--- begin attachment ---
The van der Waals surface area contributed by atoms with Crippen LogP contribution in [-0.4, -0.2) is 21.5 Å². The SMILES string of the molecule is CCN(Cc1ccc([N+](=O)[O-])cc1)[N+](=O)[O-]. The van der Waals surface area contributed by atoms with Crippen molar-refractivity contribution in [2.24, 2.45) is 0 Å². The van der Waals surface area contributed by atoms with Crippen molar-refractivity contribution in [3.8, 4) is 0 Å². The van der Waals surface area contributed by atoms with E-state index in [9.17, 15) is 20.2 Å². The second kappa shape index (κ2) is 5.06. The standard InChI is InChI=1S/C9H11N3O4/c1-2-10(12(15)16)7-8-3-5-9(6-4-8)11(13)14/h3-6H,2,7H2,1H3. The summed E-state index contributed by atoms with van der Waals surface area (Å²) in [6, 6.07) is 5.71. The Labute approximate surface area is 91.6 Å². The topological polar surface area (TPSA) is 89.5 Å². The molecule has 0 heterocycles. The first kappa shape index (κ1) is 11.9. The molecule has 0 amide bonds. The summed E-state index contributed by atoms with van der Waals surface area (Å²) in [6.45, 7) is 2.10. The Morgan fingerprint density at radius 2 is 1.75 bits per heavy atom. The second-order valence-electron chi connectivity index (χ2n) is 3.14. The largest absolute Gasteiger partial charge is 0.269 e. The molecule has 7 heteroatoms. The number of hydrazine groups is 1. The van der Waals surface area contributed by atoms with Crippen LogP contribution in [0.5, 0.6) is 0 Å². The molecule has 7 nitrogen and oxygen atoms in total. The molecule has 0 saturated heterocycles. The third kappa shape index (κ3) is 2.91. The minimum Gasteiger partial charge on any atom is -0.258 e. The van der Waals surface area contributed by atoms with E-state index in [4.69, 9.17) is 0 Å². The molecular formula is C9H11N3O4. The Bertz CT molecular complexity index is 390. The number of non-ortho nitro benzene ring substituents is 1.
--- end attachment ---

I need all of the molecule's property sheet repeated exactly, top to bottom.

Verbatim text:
The van der Waals surface area contributed by atoms with Crippen LogP contribution in [-0.4, -0.2) is 21.5 Å². The SMILES string of the molecule is CCN(Cc1ccc([N+](=O)[O-])cc1)[N+](=O)[O-]. The van der Waals surface area contributed by atoms with Crippen molar-refractivity contribution in [2.24, 2.45) is 0 Å². The van der Waals surface area contributed by atoms with Crippen molar-refractivity contribution in [3.8, 4) is 0 Å². The van der Waals surface area contributed by atoms with E-state index in [9.17, 15) is 20.2 Å². The second kappa shape index (κ2) is 5.06. The standard InChI is InChI=1S/C9H11N3O4/c1-2-10(12(15)16)7-8-3-5-9(6-4-8)11(13)14/h3-6H,2,7H2,1H3. The summed E-state index contributed by atoms with van der Waals surface area (Å²) in [6, 6.07) is 5.71. The Labute approximate surface area is 91.6 Å². The topological polar surface area (TPSA) is 89.5 Å². The molecule has 0 heterocycles. The first kappa shape index (κ1) is 11.9. The molecule has 0 amide bonds. The summed E-state index contributed by atoms with van der Waals surface area (Å²) in [6.45, 7) is 2.10. The Morgan fingerprint density at radius 2 is 1.75 bits per heavy atom. The second-order valence-electron chi connectivity index (χ2n) is 3.14. The largest absolute Gasteiger partial charge is 0.269 e. The molecule has 7 heteroatoms. The number of hydrazine groups is 1. The van der Waals surface area contributed by atoms with Crippen LogP contribution in [0.5, 0.6) is 0 Å². The molecule has 7 nitrogen and oxygen atoms in total. The molecule has 0 saturated heterocycles. The third kappa shape index (κ3) is 2.91. The minimum Gasteiger partial charge on any atom is -0.258 e. The van der Waals surface area contributed by atoms with E-state index in [4.69, 9.17) is 0 Å². The molecular formula is C9H11N3O4. The Bertz CT molecular complexity index is 390. The number of non-ortho nitro benzene ring substituents is 1.